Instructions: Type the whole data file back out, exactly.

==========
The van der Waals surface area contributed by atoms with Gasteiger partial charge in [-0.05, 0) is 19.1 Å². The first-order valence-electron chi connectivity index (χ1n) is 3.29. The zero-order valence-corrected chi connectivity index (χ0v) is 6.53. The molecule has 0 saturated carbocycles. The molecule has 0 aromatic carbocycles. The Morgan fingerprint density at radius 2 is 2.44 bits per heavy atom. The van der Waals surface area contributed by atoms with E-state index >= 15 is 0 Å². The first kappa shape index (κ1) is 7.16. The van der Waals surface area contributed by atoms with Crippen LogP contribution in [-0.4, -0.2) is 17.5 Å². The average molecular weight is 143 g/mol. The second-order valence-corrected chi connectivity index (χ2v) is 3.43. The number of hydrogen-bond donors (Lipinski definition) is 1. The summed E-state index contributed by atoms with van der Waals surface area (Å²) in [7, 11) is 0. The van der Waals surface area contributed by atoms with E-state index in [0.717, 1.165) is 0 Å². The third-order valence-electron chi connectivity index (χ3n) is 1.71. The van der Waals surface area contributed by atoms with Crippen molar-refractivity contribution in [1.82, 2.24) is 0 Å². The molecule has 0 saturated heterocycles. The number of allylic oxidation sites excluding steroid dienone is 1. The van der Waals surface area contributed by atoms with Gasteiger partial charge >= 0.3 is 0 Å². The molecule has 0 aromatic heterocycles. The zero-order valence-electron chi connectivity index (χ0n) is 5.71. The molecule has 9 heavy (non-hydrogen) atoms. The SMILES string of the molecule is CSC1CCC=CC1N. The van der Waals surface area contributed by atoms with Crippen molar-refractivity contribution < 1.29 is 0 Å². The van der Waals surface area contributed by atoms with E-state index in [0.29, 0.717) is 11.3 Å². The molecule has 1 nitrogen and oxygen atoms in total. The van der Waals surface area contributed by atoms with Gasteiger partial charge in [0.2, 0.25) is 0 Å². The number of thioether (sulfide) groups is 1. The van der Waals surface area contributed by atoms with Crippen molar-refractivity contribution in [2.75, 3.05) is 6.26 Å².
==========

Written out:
The van der Waals surface area contributed by atoms with Gasteiger partial charge in [-0.05, 0) is 19.1 Å². The first-order valence-electron chi connectivity index (χ1n) is 3.29. The zero-order valence-corrected chi connectivity index (χ0v) is 6.53. The molecule has 0 saturated carbocycles. The molecule has 0 aromatic carbocycles. The Morgan fingerprint density at radius 2 is 2.44 bits per heavy atom. The van der Waals surface area contributed by atoms with E-state index >= 15 is 0 Å². The first kappa shape index (κ1) is 7.16. The van der Waals surface area contributed by atoms with Crippen LogP contribution in [-0.4, -0.2) is 17.5 Å². The average molecular weight is 143 g/mol. The second-order valence-corrected chi connectivity index (χ2v) is 3.43. The number of hydrogen-bond donors (Lipinski definition) is 1. The summed E-state index contributed by atoms with van der Waals surface area (Å²) in [7, 11) is 0. The van der Waals surface area contributed by atoms with E-state index in [0.717, 1.165) is 0 Å². The third-order valence-electron chi connectivity index (χ3n) is 1.71. The van der Waals surface area contributed by atoms with Crippen molar-refractivity contribution in [1.82, 2.24) is 0 Å². The molecule has 0 saturated heterocycles. The number of allylic oxidation sites excluding steroid dienone is 1. The van der Waals surface area contributed by atoms with Gasteiger partial charge >= 0.3 is 0 Å². The molecule has 0 aromatic heterocycles. The zero-order valence-electron chi connectivity index (χ0n) is 5.71. The molecule has 9 heavy (non-hydrogen) atoms. The SMILES string of the molecule is CSC1CCC=CC1N. The van der Waals surface area contributed by atoms with Crippen molar-refractivity contribution < 1.29 is 0 Å². The van der Waals surface area contributed by atoms with E-state index in [0.29, 0.717) is 11.3 Å². The molecule has 1 nitrogen and oxygen atoms in total. The van der Waals surface area contributed by atoms with Gasteiger partial charge in [0.2, 0.25) is 0 Å². The number of thioether (sulfide) groups is 1. The van der Waals surface area contributed by atoms with Crippen molar-refractivity contribution in [2.75, 3.05) is 6.26 Å².